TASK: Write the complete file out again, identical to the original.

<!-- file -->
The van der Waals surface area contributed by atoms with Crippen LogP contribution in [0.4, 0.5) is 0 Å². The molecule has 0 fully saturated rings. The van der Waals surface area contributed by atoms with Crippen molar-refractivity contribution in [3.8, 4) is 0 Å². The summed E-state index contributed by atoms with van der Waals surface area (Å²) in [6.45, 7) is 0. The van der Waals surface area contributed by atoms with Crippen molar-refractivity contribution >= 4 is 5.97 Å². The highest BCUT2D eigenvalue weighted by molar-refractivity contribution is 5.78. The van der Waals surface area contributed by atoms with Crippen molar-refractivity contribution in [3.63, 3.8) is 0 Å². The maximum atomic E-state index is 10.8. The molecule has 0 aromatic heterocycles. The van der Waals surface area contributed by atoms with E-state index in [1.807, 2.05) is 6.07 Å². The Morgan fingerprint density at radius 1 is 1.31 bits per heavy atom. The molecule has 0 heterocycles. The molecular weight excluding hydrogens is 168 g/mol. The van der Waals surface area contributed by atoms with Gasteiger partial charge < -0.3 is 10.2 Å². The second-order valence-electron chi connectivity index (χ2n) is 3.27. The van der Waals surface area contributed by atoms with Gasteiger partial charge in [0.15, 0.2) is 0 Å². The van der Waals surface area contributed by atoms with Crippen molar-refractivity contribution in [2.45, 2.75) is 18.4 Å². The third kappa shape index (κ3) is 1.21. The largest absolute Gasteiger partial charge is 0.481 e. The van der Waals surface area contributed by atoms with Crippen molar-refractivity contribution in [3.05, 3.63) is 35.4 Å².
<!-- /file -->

The van der Waals surface area contributed by atoms with Crippen LogP contribution in [0.4, 0.5) is 0 Å². The molecule has 0 fully saturated rings. The van der Waals surface area contributed by atoms with Crippen molar-refractivity contribution in [3.8, 4) is 0 Å². The summed E-state index contributed by atoms with van der Waals surface area (Å²) in [6.45, 7) is 0. The van der Waals surface area contributed by atoms with Crippen molar-refractivity contribution >= 4 is 5.97 Å². The highest BCUT2D eigenvalue weighted by molar-refractivity contribution is 5.78. The van der Waals surface area contributed by atoms with Crippen molar-refractivity contribution in [3.63, 3.8) is 0 Å². The maximum atomic E-state index is 10.8. The molecule has 0 aromatic heterocycles. The van der Waals surface area contributed by atoms with E-state index in [1.807, 2.05) is 6.07 Å². The Morgan fingerprint density at radius 1 is 1.31 bits per heavy atom. The molecule has 0 heterocycles. The molecular weight excluding hydrogens is 168 g/mol. The van der Waals surface area contributed by atoms with Gasteiger partial charge < -0.3 is 10.2 Å². The second-order valence-electron chi connectivity index (χ2n) is 3.27. The van der Waals surface area contributed by atoms with Gasteiger partial charge in [0.15, 0.2) is 0 Å². The van der Waals surface area contributed by atoms with Crippen molar-refractivity contribution in [2.45, 2.75) is 18.4 Å². The third kappa shape index (κ3) is 1.21. The largest absolute Gasteiger partial charge is 0.481 e. The van der Waals surface area contributed by atoms with Crippen molar-refractivity contribution in [3.05, 3.63) is 35.4 Å².